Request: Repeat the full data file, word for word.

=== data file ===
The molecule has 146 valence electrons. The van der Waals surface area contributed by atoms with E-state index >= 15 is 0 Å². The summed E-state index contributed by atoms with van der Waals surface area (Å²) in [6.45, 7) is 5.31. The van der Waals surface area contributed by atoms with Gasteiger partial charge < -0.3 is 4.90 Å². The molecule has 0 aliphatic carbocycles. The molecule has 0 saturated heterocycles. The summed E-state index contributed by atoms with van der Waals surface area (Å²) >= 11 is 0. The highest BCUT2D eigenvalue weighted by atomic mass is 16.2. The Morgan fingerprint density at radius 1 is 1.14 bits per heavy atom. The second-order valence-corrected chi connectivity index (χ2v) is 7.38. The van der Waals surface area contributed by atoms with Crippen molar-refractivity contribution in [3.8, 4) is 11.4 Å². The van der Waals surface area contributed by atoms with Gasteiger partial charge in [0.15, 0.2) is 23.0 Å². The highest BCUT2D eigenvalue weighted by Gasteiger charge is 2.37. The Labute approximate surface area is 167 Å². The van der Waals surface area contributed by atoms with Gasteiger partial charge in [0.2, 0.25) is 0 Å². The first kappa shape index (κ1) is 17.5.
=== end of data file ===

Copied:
The molecule has 146 valence electrons. The van der Waals surface area contributed by atoms with E-state index >= 15 is 0 Å². The summed E-state index contributed by atoms with van der Waals surface area (Å²) in [6.45, 7) is 5.31. The van der Waals surface area contributed by atoms with Gasteiger partial charge < -0.3 is 4.90 Å². The molecule has 0 aliphatic carbocycles. The molecule has 0 saturated heterocycles. The summed E-state index contributed by atoms with van der Waals surface area (Å²) >= 11 is 0. The highest BCUT2D eigenvalue weighted by atomic mass is 16.2. The Morgan fingerprint density at radius 1 is 1.14 bits per heavy atom. The second-order valence-corrected chi connectivity index (χ2v) is 7.38. The van der Waals surface area contributed by atoms with Crippen molar-refractivity contribution in [3.8, 4) is 11.4 Å². The van der Waals surface area contributed by atoms with Gasteiger partial charge in [0.15, 0.2) is 23.0 Å². The highest BCUT2D eigenvalue weighted by Gasteiger charge is 2.37. The Labute approximate surface area is 167 Å². The van der Waals surface area contributed by atoms with Gasteiger partial charge in [0.2, 0.25) is 0 Å². The first kappa shape index (κ1) is 17.5.